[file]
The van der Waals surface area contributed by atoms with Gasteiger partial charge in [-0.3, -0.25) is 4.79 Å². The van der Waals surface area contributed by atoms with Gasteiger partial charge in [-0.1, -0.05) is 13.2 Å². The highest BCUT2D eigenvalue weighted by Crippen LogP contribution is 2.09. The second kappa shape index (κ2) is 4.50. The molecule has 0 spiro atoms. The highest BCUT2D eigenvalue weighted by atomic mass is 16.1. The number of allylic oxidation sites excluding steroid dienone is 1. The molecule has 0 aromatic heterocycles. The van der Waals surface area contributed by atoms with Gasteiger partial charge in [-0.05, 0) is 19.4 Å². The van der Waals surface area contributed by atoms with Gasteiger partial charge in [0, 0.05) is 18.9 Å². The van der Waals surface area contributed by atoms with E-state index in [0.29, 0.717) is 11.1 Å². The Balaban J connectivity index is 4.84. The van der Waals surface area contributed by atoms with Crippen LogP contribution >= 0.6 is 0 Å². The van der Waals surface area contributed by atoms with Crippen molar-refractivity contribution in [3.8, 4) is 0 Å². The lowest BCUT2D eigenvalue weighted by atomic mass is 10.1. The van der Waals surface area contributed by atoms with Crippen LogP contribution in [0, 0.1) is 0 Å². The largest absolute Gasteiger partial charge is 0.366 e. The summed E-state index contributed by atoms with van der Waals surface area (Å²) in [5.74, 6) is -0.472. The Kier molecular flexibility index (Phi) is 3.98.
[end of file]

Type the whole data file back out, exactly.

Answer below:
The van der Waals surface area contributed by atoms with Gasteiger partial charge in [-0.3, -0.25) is 4.79 Å². The van der Waals surface area contributed by atoms with Gasteiger partial charge in [-0.1, -0.05) is 13.2 Å². The highest BCUT2D eigenvalue weighted by Crippen LogP contribution is 2.09. The second kappa shape index (κ2) is 4.50. The molecule has 0 spiro atoms. The highest BCUT2D eigenvalue weighted by atomic mass is 16.1. The number of allylic oxidation sites excluding steroid dienone is 1. The molecule has 0 aromatic heterocycles. The van der Waals surface area contributed by atoms with Gasteiger partial charge in [-0.05, 0) is 19.4 Å². The van der Waals surface area contributed by atoms with Gasteiger partial charge in [0, 0.05) is 18.9 Å². The van der Waals surface area contributed by atoms with E-state index in [0.29, 0.717) is 11.1 Å². The Balaban J connectivity index is 4.84. The van der Waals surface area contributed by atoms with Crippen LogP contribution >= 0.6 is 0 Å². The van der Waals surface area contributed by atoms with Crippen molar-refractivity contribution in [3.8, 4) is 0 Å². The lowest BCUT2D eigenvalue weighted by atomic mass is 10.1. The van der Waals surface area contributed by atoms with Crippen LogP contribution in [0, 0.1) is 0 Å². The largest absolute Gasteiger partial charge is 0.366 e. The summed E-state index contributed by atoms with van der Waals surface area (Å²) in [5.74, 6) is -0.472. The Kier molecular flexibility index (Phi) is 3.98.